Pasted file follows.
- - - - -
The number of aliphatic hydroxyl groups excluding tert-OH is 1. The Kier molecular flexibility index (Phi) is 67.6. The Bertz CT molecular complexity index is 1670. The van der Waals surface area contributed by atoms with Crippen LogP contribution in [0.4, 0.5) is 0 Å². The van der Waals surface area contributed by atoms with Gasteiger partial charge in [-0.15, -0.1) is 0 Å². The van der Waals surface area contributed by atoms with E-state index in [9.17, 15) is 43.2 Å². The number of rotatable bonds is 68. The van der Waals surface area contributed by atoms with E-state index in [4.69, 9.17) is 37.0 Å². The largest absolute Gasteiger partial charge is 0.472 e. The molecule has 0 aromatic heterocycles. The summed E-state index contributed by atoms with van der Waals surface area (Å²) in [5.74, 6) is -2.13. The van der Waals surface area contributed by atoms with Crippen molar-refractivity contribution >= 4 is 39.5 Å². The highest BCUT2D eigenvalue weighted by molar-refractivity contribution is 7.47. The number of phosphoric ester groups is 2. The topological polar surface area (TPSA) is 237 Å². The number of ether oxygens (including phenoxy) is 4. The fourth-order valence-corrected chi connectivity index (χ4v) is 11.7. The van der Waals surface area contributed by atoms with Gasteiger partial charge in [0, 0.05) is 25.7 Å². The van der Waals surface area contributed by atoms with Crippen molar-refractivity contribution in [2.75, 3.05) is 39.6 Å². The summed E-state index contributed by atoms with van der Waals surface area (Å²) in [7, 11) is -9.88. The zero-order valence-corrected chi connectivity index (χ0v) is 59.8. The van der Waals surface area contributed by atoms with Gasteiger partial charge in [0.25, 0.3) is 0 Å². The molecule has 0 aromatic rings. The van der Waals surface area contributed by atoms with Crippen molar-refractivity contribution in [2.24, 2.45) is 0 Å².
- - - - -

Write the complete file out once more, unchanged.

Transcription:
The number of aliphatic hydroxyl groups excluding tert-OH is 1. The Kier molecular flexibility index (Phi) is 67.6. The Bertz CT molecular complexity index is 1670. The van der Waals surface area contributed by atoms with Crippen LogP contribution in [0.4, 0.5) is 0 Å². The van der Waals surface area contributed by atoms with Gasteiger partial charge in [-0.15, -0.1) is 0 Å². The van der Waals surface area contributed by atoms with E-state index in [9.17, 15) is 43.2 Å². The number of rotatable bonds is 68. The van der Waals surface area contributed by atoms with E-state index in [4.69, 9.17) is 37.0 Å². The largest absolute Gasteiger partial charge is 0.472 e. The molecule has 0 aromatic heterocycles. The summed E-state index contributed by atoms with van der Waals surface area (Å²) in [5.74, 6) is -2.13. The van der Waals surface area contributed by atoms with Crippen molar-refractivity contribution >= 4 is 39.5 Å². The highest BCUT2D eigenvalue weighted by molar-refractivity contribution is 7.47. The number of phosphoric ester groups is 2. The topological polar surface area (TPSA) is 237 Å². The number of ether oxygens (including phenoxy) is 4. The fourth-order valence-corrected chi connectivity index (χ4v) is 11.7. The van der Waals surface area contributed by atoms with Gasteiger partial charge in [0, 0.05) is 25.7 Å². The van der Waals surface area contributed by atoms with Crippen molar-refractivity contribution in [2.75, 3.05) is 39.6 Å². The summed E-state index contributed by atoms with van der Waals surface area (Å²) in [7, 11) is -9.88. The zero-order valence-corrected chi connectivity index (χ0v) is 59.8. The van der Waals surface area contributed by atoms with Gasteiger partial charge in [0.25, 0.3) is 0 Å². The molecule has 0 aromatic rings. The van der Waals surface area contributed by atoms with Crippen molar-refractivity contribution in [2.24, 2.45) is 0 Å².